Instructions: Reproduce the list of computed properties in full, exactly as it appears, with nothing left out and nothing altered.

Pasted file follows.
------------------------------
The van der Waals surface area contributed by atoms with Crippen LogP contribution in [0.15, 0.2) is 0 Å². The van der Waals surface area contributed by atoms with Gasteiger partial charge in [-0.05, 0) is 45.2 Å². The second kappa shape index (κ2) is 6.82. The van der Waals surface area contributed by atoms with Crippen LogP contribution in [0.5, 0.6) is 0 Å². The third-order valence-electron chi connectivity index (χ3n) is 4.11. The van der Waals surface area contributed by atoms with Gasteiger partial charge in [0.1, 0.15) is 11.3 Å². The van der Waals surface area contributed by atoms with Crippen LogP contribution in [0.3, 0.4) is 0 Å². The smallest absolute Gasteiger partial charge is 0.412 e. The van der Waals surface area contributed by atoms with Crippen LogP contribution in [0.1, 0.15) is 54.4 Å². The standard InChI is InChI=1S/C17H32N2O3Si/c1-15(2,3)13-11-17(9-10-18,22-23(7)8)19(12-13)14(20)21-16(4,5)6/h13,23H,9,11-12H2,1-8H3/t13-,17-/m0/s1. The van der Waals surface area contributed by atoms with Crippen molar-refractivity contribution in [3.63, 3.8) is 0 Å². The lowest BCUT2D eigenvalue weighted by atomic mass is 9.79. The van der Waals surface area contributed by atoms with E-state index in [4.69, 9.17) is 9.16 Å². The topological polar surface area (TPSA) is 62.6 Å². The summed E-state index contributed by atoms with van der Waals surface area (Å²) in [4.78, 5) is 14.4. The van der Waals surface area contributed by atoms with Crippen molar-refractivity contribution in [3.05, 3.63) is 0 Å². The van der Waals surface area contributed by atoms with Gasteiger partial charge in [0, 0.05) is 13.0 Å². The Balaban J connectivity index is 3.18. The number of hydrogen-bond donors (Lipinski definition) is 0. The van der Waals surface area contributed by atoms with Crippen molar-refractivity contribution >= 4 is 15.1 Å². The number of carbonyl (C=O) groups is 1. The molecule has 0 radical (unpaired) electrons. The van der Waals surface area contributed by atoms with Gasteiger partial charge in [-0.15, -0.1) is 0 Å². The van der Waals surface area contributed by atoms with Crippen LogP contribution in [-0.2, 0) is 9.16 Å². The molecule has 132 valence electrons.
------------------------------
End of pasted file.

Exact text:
The van der Waals surface area contributed by atoms with Crippen LogP contribution in [0.15, 0.2) is 0 Å². The van der Waals surface area contributed by atoms with Gasteiger partial charge in [-0.05, 0) is 45.2 Å². The second kappa shape index (κ2) is 6.82. The van der Waals surface area contributed by atoms with Crippen LogP contribution in [0.5, 0.6) is 0 Å². The third-order valence-electron chi connectivity index (χ3n) is 4.11. The van der Waals surface area contributed by atoms with Gasteiger partial charge in [0.1, 0.15) is 11.3 Å². The van der Waals surface area contributed by atoms with Crippen LogP contribution in [0.3, 0.4) is 0 Å². The smallest absolute Gasteiger partial charge is 0.412 e. The van der Waals surface area contributed by atoms with Crippen LogP contribution in [0.1, 0.15) is 54.4 Å². The standard InChI is InChI=1S/C17H32N2O3Si/c1-15(2,3)13-11-17(9-10-18,22-23(7)8)19(12-13)14(20)21-16(4,5)6/h13,23H,9,11-12H2,1-8H3/t13-,17-/m0/s1. The van der Waals surface area contributed by atoms with Crippen molar-refractivity contribution in [3.63, 3.8) is 0 Å². The lowest BCUT2D eigenvalue weighted by atomic mass is 9.79. The van der Waals surface area contributed by atoms with E-state index in [4.69, 9.17) is 9.16 Å². The topological polar surface area (TPSA) is 62.6 Å². The summed E-state index contributed by atoms with van der Waals surface area (Å²) in [4.78, 5) is 14.4. The van der Waals surface area contributed by atoms with Crippen molar-refractivity contribution in [3.05, 3.63) is 0 Å². The van der Waals surface area contributed by atoms with Gasteiger partial charge in [0, 0.05) is 13.0 Å². The Balaban J connectivity index is 3.18. The number of hydrogen-bond donors (Lipinski definition) is 0. The van der Waals surface area contributed by atoms with Crippen molar-refractivity contribution >= 4 is 15.1 Å². The number of carbonyl (C=O) groups is 1. The molecule has 0 radical (unpaired) electrons. The van der Waals surface area contributed by atoms with Gasteiger partial charge in [-0.15, -0.1) is 0 Å². The van der Waals surface area contributed by atoms with Crippen LogP contribution in [-0.2, 0) is 9.16 Å². The molecule has 132 valence electrons.